Freelancers have it easy. They don’t have a boss, they don’t have set hours and they only have to commute if they feel like it. That’s the fantasy anyway.
Images accompanying articles about working as a freelance invariably involve someone in a beautiful setting, quietly contemplating the fruits of their creative genius.
You don’t tend to see them depicted in a state of emotional meltdown with coffee all over their laptop and their latest deadline looming.
The fantasy and the reality can sometimes be quite far apart — and that’s putting it mildly.
It’s a bit like that in a full-time paid post as well, although in that case the emotional current tends to run the other way.
What I mean is that once you’re in, it starts to get really hard to imagine just how you might cope with losing your job.
Fear of the Unknown
The day-to-day thinking that governs exactly what you have to do, when you have to do it and how you have to do it can make properly considering doing anything else a scary proposition.
We can fantasize — like all those descriptions of working freelance that look like something between a holiday brochure and a fairy tale — but it is by no means as easy to fully and practically get to grips with your options.
And as soon as you start to think that way, you’ve self-selected as one of your boss’s dream employees, and not in a good way!
Once you lose sight of your place in the wider professional marketplace, your boss has got you right where they want you: frightened and dependent.
If that sounds like a rather brutal view of labor relations, it’s supposed to!
Whatever you do, your ability to negotiate your true worth is compromised as soon as you reach the point where you can’t imagine what else you’d do if you were suddenly “let go.” Without a viable Plan B, you are entirely at the mercy of whoever is holding the purse strings.
What’s that got to do with freelancing? Good question.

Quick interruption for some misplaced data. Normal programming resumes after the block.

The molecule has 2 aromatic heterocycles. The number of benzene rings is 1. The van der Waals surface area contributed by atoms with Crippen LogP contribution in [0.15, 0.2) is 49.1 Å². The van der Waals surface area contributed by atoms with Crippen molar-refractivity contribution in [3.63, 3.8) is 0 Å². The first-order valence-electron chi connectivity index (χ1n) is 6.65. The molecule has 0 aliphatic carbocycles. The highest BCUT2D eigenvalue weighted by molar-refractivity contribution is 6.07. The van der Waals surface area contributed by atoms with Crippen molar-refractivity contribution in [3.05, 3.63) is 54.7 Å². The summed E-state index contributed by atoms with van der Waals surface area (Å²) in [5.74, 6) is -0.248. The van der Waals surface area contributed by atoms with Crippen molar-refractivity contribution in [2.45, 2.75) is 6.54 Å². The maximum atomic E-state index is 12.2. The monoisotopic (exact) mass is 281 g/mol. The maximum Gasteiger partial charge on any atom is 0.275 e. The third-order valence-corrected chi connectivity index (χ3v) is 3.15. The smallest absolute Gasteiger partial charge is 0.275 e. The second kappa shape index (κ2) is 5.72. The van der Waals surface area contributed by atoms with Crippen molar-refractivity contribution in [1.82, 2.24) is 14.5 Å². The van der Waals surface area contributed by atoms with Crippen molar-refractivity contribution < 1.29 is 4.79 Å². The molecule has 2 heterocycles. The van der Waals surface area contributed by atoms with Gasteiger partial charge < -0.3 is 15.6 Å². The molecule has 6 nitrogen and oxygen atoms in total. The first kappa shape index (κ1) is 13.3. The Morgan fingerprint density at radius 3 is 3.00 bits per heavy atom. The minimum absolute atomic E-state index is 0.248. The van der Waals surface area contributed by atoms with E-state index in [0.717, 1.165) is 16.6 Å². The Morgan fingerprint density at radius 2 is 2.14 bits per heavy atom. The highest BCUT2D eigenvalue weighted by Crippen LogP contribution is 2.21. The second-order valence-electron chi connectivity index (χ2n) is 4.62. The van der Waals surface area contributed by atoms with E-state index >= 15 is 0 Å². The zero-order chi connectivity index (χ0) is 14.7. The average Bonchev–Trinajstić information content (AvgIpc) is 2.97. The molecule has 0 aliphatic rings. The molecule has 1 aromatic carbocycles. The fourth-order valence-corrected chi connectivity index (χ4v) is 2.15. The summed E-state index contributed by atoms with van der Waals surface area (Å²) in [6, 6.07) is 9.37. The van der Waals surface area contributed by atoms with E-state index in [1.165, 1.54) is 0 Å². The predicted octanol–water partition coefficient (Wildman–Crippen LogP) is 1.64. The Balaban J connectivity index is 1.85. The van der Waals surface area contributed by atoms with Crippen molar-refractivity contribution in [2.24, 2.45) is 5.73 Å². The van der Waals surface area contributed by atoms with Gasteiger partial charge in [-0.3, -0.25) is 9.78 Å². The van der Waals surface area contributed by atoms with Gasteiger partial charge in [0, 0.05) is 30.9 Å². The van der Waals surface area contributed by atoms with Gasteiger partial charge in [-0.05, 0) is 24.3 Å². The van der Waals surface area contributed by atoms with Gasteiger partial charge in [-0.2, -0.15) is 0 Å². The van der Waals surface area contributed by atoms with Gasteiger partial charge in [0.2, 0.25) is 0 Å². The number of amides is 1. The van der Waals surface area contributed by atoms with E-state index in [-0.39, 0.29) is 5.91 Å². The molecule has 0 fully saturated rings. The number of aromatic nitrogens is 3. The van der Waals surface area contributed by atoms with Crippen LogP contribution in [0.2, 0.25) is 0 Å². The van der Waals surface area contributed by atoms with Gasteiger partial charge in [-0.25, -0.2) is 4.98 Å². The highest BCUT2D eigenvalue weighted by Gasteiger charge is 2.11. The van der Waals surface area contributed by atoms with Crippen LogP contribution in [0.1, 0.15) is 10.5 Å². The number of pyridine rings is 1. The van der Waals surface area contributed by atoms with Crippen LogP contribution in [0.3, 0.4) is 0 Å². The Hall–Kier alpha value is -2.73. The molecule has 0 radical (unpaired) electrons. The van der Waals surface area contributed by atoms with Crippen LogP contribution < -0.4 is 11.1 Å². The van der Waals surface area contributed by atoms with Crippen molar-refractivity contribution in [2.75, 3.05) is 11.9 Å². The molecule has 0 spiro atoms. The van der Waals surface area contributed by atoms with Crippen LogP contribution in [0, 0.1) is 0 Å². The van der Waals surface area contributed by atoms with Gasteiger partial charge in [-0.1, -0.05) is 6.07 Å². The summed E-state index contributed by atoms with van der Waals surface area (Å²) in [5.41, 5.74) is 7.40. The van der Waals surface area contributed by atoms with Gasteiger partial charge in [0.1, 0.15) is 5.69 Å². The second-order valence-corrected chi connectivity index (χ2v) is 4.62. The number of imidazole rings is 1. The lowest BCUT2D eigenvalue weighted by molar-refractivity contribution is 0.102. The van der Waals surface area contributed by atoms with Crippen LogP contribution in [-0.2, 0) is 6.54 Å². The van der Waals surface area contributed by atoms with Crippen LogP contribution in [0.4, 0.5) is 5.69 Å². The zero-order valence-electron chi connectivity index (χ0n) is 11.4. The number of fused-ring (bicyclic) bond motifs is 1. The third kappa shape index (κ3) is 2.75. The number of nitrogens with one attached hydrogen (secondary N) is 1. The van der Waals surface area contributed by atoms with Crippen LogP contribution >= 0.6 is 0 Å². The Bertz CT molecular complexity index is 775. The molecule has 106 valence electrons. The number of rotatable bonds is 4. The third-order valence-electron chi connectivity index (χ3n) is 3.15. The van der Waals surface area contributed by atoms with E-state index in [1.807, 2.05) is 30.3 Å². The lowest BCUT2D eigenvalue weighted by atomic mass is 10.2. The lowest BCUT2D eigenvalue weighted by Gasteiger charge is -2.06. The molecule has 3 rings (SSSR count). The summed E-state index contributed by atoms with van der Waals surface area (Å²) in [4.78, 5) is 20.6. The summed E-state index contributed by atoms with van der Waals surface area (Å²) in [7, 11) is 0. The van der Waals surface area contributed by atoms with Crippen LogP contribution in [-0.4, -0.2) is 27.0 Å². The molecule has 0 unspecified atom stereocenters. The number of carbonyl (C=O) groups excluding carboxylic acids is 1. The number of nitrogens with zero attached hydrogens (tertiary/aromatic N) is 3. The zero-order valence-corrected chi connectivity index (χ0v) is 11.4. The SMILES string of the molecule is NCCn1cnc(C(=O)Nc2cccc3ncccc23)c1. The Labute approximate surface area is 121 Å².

The Heroic Figure
What it’s got to do with freelancing is that freelancers are the ones who are perceived to have escaped that wage-slave mentality.
It’s not that they’ve reached the Promised Land — they haven’t. But they have at least moved to a place where they can tell someone where to go if they don’t like what they’re being asked to do.
Maybe that’s why they’re so often portrayed as some sort of vaguely heroic figure. They are the ones who roam free across the wide open terrain of professional life, putting down roots only when it suits them and otherwise enjoying a carefree, nomadic life, out there, somewhere close to the horizon.
But this romanticized version of freelancing derives its power not from what working for oneself is actually like.
The fantasy is, rather, a reflection of what it means to be employed. It’s an image of all the things that being an employee is not. It is an inverted reflection.
Freedom and/or Security
Being an employee means that you’re not free to come and go as you please. It means you might have to work in unglamorous and uncomfortable conditions, and it means that you might have to put up with people who are not as attractive as the models we see photographed pretending to be freelancers.
What it also means is that if you spill coffee over your keyboard, someone else will sort out the mess for you. It means you can rely on a salary at the end of the month, and it means that for all the ties that restrict what you can do on a day-to-day basis, you won’t have to reinvent the wheel every time to go to work.
Whether you think those things are worth giving up some freedom for is up to you. The important thing to remember is that there is always an alternative. You just need to be brave enough to consider it properly.